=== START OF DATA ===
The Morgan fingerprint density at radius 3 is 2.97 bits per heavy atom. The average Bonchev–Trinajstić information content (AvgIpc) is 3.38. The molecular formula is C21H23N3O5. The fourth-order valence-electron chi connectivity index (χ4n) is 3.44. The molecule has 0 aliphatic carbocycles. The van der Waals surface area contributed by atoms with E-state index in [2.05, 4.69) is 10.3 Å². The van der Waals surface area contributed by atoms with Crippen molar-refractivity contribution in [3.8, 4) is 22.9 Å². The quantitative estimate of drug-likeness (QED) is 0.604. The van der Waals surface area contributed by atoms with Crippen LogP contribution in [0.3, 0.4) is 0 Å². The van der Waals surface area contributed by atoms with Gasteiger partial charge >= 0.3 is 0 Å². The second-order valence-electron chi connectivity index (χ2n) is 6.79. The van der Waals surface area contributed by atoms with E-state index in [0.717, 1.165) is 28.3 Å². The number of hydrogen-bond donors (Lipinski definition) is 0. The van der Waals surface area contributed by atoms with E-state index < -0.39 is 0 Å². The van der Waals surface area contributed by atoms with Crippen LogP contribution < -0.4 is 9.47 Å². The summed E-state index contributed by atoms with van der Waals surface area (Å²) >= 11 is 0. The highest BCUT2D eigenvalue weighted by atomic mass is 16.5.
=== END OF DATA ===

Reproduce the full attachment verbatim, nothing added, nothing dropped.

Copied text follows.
The Morgan fingerprint density at radius 3 is 2.97 bits per heavy atom. The average Bonchev–Trinajstić information content (AvgIpc) is 3.38. The molecular formula is C21H23N3O5. The fourth-order valence-electron chi connectivity index (χ4n) is 3.44. The molecule has 0 aliphatic carbocycles. The van der Waals surface area contributed by atoms with E-state index in [2.05, 4.69) is 10.3 Å². The van der Waals surface area contributed by atoms with Crippen molar-refractivity contribution in [3.8, 4) is 22.9 Å². The quantitative estimate of drug-likeness (QED) is 0.604. The van der Waals surface area contributed by atoms with Crippen LogP contribution in [0.3, 0.4) is 0 Å². The van der Waals surface area contributed by atoms with Gasteiger partial charge >= 0.3 is 0 Å². The second-order valence-electron chi connectivity index (χ2n) is 6.79. The van der Waals surface area contributed by atoms with E-state index in [0.717, 1.165) is 28.3 Å². The number of hydrogen-bond donors (Lipinski definition) is 0. The van der Waals surface area contributed by atoms with E-state index < -0.39 is 0 Å². The van der Waals surface area contributed by atoms with Crippen LogP contribution < -0.4 is 9.47 Å². The summed E-state index contributed by atoms with van der Waals surface area (Å²) >= 11 is 0. The highest BCUT2D eigenvalue weighted by atomic mass is 16.5.